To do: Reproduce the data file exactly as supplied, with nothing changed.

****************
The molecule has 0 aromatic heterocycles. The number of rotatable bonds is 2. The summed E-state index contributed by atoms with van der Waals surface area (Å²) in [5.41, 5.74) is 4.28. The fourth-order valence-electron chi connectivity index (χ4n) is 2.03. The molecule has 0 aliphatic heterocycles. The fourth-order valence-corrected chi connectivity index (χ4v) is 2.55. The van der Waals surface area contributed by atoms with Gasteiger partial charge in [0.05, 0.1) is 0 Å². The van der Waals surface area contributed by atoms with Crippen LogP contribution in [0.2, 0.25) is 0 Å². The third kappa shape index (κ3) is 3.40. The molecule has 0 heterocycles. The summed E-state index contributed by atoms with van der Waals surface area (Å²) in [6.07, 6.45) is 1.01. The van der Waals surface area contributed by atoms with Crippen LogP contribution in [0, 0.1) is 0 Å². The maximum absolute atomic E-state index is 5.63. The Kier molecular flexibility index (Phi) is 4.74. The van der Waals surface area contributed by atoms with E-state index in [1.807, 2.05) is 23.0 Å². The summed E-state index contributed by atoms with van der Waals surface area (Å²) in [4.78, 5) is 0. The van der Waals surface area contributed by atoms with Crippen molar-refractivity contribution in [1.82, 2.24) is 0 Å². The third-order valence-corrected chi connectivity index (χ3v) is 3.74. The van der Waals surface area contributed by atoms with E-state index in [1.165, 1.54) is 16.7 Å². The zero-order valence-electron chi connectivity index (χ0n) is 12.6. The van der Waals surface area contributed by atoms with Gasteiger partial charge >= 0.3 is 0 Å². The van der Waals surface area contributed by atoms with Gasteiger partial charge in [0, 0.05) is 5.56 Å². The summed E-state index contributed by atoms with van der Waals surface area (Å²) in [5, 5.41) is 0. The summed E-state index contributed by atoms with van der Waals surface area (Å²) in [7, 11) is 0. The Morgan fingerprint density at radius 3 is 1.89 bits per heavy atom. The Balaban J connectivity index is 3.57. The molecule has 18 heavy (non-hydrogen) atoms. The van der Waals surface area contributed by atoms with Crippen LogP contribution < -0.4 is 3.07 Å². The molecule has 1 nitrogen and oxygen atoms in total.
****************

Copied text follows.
The molecule has 0 aromatic heterocycles. The number of rotatable bonds is 2. The summed E-state index contributed by atoms with van der Waals surface area (Å²) in [5.41, 5.74) is 4.28. The fourth-order valence-electron chi connectivity index (χ4n) is 2.03. The molecule has 0 aliphatic heterocycles. The fourth-order valence-corrected chi connectivity index (χ4v) is 2.55. The van der Waals surface area contributed by atoms with Gasteiger partial charge in [0.05, 0.1) is 0 Å². The van der Waals surface area contributed by atoms with Crippen LogP contribution in [0.2, 0.25) is 0 Å². The third kappa shape index (κ3) is 3.40. The molecule has 0 heterocycles. The summed E-state index contributed by atoms with van der Waals surface area (Å²) in [6.07, 6.45) is 1.01. The van der Waals surface area contributed by atoms with Crippen LogP contribution in [0, 0.1) is 0 Å². The maximum absolute atomic E-state index is 5.63. The Kier molecular flexibility index (Phi) is 4.74. The van der Waals surface area contributed by atoms with E-state index in [1.807, 2.05) is 23.0 Å². The summed E-state index contributed by atoms with van der Waals surface area (Å²) in [4.78, 5) is 0. The van der Waals surface area contributed by atoms with Crippen molar-refractivity contribution in [1.82, 2.24) is 0 Å². The third-order valence-corrected chi connectivity index (χ3v) is 3.74. The van der Waals surface area contributed by atoms with E-state index in [1.165, 1.54) is 16.7 Å². The zero-order valence-electron chi connectivity index (χ0n) is 12.6. The van der Waals surface area contributed by atoms with Gasteiger partial charge >= 0.3 is 0 Å². The van der Waals surface area contributed by atoms with Gasteiger partial charge in [0, 0.05) is 5.56 Å². The summed E-state index contributed by atoms with van der Waals surface area (Å²) in [5, 5.41) is 0. The summed E-state index contributed by atoms with van der Waals surface area (Å²) in [7, 11) is 0. The Morgan fingerprint density at radius 3 is 1.89 bits per heavy atom. The Balaban J connectivity index is 3.57. The molecule has 18 heavy (non-hydrogen) atoms. The van der Waals surface area contributed by atoms with Crippen LogP contribution < -0.4 is 3.07 Å². The molecule has 1 nitrogen and oxygen atoms in total.